All those months ago, you could have found these songs, and more, on the internet. If you didn't have, y'know, things to be getting on with.
"Glasshead", by Four Tet. We start proceedings with two tracks by the estimable Four Tet, the first old, the second new. The old one, "Glasshead", was, it seems, one of the first of his recordings to be commercially released, four years before "Rounds", the record that changed many lives (mine included). It is educational (and, in its own way, thrilling) to go back: dude clearly knew where he was headed.
"Opus (Four Tet Remix)", by Eric Prydz. In more recent times Four Tet has been casting an eye on what has been happening on the dance floor. Hence his keenness to do this remix. And yet it still manages to sound like "Rounds". (Also: what happens between 2'10" and 7'50" is, not to put too fine a point on it, astounding.)
"Space Jam", by Kornel Kovacs. This would not sound out of place as one of those slightly left-field tracks that from time to time land the closing spot on Kompakt's "Total" compilations.
"ABBA 002", by Axel Boman. We have an 18-year-old at our house who likes to create the impression that he wants nothing to do with ABBA. (Curiously, I was once that exact same 18-year-old.) Perhaps, though, when a song of theirs is as seamlessly woven into the fabric of a track as is the case here, we can sneak something through his defences. Let's find out, shall we?
"My Way Home", by Obas Nenor. Samples one of Gil Scott-Heron's finest moments. And lives to tell the tale.
"Good Times", by The Persuasions. Yes, you have heard this somewhere before.
"She Takes Me There", by Promised Land Sound. On Paradise of Bachelors, the 21st century's mark of quality.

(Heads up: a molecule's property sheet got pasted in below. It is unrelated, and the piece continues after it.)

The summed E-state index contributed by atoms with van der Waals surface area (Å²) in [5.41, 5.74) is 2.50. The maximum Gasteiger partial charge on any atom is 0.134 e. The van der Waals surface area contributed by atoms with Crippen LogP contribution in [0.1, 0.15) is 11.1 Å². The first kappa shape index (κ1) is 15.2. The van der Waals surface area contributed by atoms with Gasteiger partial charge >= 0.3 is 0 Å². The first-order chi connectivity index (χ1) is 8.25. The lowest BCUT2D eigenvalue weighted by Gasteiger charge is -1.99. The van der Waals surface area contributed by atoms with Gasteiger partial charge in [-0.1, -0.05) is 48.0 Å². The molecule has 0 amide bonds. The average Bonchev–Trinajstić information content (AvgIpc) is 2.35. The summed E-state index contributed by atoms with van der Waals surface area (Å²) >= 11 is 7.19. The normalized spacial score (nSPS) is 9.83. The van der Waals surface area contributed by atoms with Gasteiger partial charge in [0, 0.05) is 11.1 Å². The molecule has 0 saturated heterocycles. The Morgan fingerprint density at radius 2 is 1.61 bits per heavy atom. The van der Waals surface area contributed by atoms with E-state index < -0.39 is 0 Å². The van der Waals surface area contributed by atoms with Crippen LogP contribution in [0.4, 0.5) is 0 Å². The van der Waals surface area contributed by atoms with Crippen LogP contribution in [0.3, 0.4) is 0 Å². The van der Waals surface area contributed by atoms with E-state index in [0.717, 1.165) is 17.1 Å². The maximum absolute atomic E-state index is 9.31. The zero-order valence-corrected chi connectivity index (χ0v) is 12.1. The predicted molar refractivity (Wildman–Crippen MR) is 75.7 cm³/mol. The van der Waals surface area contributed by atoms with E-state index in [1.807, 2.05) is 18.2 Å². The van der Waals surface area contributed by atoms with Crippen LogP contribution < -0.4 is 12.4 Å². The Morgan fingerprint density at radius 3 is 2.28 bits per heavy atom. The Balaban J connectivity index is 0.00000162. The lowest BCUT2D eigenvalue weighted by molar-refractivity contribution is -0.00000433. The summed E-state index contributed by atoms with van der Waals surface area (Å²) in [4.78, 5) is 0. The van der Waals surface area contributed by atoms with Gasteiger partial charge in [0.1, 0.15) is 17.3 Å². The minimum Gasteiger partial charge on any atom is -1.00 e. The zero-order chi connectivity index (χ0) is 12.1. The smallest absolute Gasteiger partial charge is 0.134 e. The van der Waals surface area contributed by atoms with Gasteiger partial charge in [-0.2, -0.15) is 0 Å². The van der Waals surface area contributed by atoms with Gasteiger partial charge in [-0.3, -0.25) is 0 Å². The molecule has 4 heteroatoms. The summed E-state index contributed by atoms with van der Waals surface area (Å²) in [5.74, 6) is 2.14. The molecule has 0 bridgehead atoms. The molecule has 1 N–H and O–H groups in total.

"Streap Tease In The Stars (The Way I Do)", by Sirarcusa. Somebody has been through cratedigger hell to bring you this song. Respect to them. It's songs like this are why I do what I do. (Is that even a sentence?) Warning: contains flute.
"Accadde A Bali", by Arawak. Did I just say "Warning: contains flute"? Consider yourself warned. (Bonus: album cover of the month.)
"Wishing On A Star", by Fresh 4. Featuring the drum loop that launched a thousand Hydroplane songs. Produced by Smith & (it goes without saying) Mighty. (This is the best version I could find on the Tube. The one I was listening to was the 12" version. For those who are interested, I have for the time being deposited it in the Dropbox.)
"Zion Pathway", by I Kong. Choice reggae "side" from 1977, with a distinct "Onward Christian Soldiers" vibe. (I know, right?) Fun fact: I Kong also worked under what is perhaps the best alias ever, "Ricky Storm".
"Night", by Joel Graham. When I moved to Melbourne, in 1982, I had no idea that a person, any person, could actually create music, as opposed to (as I did) absorb music that other people had made. (In all honesty, I'm still not sure how people do it.) I was lucky enough to get to know people who knew people who made music that sounded not unlike this. To me, they were like gods. This song was made in 1982. (In San Francisco.) I'm sure I would have liked it had I heard it then. I like it now. Around the 7:20 mark things start to get particularly interesting. From the label that also brought you Gigi Masin, whose name you have seen in this column on more than one occasion. More power to them.